1. Similar to the restrictions on certain E-rate services, Lifeline providers must currently be certified as eligible telecommunications carriers. To expand the base of those offering eligible services, the FCC proposal would create a new “Lifeline Broadband Provider” category. Additional flexibility for Lifeline providers might set a precedent for E-rate telecommunications providers.
  2. To determine whether a low-income household is eligible for a Lifeline subsidy, the FCC plans to create a third-party National Eligibility Verifier. To be eligible, a household’s income must be at or below 135% of the Federal Poverty Guidelines. This is well within the 130–180% range for reduced-price lunch eligibility used for E-rate purposes. This suggests that a new source of NSLP data may become available.
  3. Any increase in funding to USF programs as a whole is a concern. Lifeline payments are currently about $1.6 billion per year, but would be expected to grow as more households take advantage of the new broadband options. The FCC’s proposal would cap Lifeline payments at $2.25 billion — a number familiar to E-rate historians — plus an inflation adjustment. An increase to this level would add over 1% to the USF contribution factor (see following article).

Proposed 2nd Quarter USF Contribution Factor:

The FCC indicated (DA 16-266) that the proposed USF contribution factor for the second quarter of 2016 will be 17.9%, only slightly lower than the historically high 18.2% of the current quarter.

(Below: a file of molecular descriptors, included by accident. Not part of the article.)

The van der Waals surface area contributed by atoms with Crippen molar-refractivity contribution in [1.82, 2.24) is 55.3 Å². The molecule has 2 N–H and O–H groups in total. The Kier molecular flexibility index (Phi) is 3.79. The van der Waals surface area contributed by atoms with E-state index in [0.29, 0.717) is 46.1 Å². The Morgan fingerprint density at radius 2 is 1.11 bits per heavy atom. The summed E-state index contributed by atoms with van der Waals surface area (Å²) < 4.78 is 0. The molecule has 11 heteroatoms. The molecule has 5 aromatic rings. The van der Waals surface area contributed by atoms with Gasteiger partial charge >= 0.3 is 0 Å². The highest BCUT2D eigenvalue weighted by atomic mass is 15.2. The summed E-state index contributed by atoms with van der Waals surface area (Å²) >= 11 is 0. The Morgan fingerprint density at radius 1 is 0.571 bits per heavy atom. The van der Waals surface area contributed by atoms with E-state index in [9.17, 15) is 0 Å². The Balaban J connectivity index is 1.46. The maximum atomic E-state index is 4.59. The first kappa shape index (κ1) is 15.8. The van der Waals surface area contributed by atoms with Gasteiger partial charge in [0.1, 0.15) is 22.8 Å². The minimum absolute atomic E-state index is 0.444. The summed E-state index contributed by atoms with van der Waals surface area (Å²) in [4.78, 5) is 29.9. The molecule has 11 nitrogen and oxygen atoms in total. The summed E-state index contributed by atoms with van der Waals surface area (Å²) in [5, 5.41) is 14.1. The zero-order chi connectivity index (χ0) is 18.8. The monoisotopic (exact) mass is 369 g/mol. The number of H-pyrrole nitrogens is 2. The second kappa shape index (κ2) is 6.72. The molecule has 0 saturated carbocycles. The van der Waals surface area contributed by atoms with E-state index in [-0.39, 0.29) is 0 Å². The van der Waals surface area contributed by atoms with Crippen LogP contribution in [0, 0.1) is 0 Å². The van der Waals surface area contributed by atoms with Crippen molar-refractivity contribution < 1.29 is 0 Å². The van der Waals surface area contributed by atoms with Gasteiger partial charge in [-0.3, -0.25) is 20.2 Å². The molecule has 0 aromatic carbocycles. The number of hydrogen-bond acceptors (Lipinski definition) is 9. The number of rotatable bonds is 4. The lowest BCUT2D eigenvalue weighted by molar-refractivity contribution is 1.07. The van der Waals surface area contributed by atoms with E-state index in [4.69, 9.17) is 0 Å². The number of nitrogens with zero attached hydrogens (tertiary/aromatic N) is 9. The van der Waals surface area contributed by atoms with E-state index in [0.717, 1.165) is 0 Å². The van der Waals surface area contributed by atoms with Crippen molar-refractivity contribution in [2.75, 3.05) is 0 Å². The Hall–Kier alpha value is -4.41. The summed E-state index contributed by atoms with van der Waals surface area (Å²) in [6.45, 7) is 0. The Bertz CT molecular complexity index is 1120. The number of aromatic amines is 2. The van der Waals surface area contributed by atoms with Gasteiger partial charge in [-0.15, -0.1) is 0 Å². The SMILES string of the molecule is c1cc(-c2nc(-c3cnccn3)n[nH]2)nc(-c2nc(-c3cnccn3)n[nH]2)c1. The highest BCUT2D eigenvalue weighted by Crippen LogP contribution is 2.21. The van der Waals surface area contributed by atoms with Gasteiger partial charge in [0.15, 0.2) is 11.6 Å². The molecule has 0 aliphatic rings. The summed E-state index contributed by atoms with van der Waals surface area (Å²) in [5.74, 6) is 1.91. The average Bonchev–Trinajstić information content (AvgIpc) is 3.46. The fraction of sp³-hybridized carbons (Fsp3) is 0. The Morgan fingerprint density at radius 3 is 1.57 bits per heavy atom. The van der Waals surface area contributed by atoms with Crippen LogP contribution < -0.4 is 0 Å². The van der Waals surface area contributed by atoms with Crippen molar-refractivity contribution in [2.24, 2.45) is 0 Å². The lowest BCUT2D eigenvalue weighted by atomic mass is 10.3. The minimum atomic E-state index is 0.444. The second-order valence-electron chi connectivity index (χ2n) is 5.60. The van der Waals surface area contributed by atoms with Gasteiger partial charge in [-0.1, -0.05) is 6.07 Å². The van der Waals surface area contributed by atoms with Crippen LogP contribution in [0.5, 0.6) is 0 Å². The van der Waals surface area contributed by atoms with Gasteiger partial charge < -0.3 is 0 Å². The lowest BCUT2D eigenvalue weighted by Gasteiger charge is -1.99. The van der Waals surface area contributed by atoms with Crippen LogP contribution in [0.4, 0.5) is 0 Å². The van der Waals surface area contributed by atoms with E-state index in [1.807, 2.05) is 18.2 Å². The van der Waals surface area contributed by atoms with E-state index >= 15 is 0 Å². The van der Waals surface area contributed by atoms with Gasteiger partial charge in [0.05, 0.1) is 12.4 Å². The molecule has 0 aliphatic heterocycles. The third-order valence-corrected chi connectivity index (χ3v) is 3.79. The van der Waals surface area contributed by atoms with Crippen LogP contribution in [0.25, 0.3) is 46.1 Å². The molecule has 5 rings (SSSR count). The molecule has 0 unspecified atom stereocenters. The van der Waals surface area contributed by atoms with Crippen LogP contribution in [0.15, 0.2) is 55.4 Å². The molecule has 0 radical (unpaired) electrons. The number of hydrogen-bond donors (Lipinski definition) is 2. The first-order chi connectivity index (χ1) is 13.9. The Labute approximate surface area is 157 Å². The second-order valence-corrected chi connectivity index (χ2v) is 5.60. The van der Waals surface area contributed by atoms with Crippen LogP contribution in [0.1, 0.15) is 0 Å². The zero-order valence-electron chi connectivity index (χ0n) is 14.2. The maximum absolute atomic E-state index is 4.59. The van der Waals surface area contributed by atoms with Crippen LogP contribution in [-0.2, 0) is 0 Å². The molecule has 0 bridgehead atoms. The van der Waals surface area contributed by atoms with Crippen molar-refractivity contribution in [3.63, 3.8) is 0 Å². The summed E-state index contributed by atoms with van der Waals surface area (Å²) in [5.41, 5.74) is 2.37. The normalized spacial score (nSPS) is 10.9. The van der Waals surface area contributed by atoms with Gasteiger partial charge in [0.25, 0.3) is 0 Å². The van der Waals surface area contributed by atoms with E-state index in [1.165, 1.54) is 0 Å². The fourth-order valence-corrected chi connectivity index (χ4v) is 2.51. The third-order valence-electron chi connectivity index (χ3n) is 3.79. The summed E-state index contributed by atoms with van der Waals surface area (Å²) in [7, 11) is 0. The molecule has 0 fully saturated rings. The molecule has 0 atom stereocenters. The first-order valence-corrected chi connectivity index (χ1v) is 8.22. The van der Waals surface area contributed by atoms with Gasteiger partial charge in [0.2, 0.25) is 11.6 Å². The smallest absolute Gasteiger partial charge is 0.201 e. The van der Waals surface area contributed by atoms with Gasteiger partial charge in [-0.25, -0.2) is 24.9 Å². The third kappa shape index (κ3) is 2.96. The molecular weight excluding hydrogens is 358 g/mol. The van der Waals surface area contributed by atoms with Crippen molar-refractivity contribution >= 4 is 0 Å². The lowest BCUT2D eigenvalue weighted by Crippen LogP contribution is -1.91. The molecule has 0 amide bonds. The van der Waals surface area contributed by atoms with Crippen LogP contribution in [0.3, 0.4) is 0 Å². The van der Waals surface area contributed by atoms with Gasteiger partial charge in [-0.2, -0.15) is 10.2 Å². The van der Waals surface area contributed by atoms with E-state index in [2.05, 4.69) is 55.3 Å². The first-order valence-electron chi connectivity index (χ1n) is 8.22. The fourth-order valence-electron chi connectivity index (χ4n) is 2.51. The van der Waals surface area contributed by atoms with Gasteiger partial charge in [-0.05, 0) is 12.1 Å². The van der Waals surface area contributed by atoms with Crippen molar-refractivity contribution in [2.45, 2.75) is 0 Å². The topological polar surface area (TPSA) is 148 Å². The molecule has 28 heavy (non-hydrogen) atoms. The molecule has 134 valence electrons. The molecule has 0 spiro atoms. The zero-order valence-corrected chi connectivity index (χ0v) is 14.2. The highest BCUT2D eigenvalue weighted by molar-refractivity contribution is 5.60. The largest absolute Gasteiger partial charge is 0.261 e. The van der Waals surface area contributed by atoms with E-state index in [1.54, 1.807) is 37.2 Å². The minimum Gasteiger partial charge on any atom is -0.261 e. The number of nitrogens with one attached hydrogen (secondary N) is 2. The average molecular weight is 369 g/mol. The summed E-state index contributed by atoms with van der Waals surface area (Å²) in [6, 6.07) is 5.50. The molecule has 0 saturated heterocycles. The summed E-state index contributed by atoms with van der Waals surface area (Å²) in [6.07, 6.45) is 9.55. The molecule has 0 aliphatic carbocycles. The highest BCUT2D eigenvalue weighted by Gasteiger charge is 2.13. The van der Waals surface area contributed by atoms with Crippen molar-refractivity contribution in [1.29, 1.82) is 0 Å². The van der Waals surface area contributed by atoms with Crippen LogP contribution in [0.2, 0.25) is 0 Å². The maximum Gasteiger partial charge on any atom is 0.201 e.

The key point to note — discussed in more detail in our newsletter of December 28, 2015 — is that the primary reason that the contribution factor hasn’t yet risen to over 20% is that the FCC carried forward $1.9 billion of previously unused funds into FY 2015. As a result, new USF contributions needed to cover the remaining FY 2015 demand have been well under the $3.9 billion cap established by the FCC in December 2014. Full E-rate funding — and now potentially higher funding for the Lifeline program, discussed above — would likely raise the demand for USF funding to an unsustainable level.

USAC EPC Webinars:

USAC completed the latest of a series of webinars on EPC last week. Recordings of these webinars (and other training videos) are available in USAC’s Online Learning Library.

Form 486 Deadlines for March:

The Form 486 deadline for certifying the start of service (and CIPA compliance, if applicable) is 120 days from the later of the FCDL approval date or the start of service date. The remaining March deadlines (adjusted for weekends and holidays) for approved FY 2015 applications are:

Wave 25                03/15/2016
Wave 26                03/21/2016
Wave 27                03/29/2016

The S&L News Brief of March 11, 2016, discusses three separate EPC-related topics.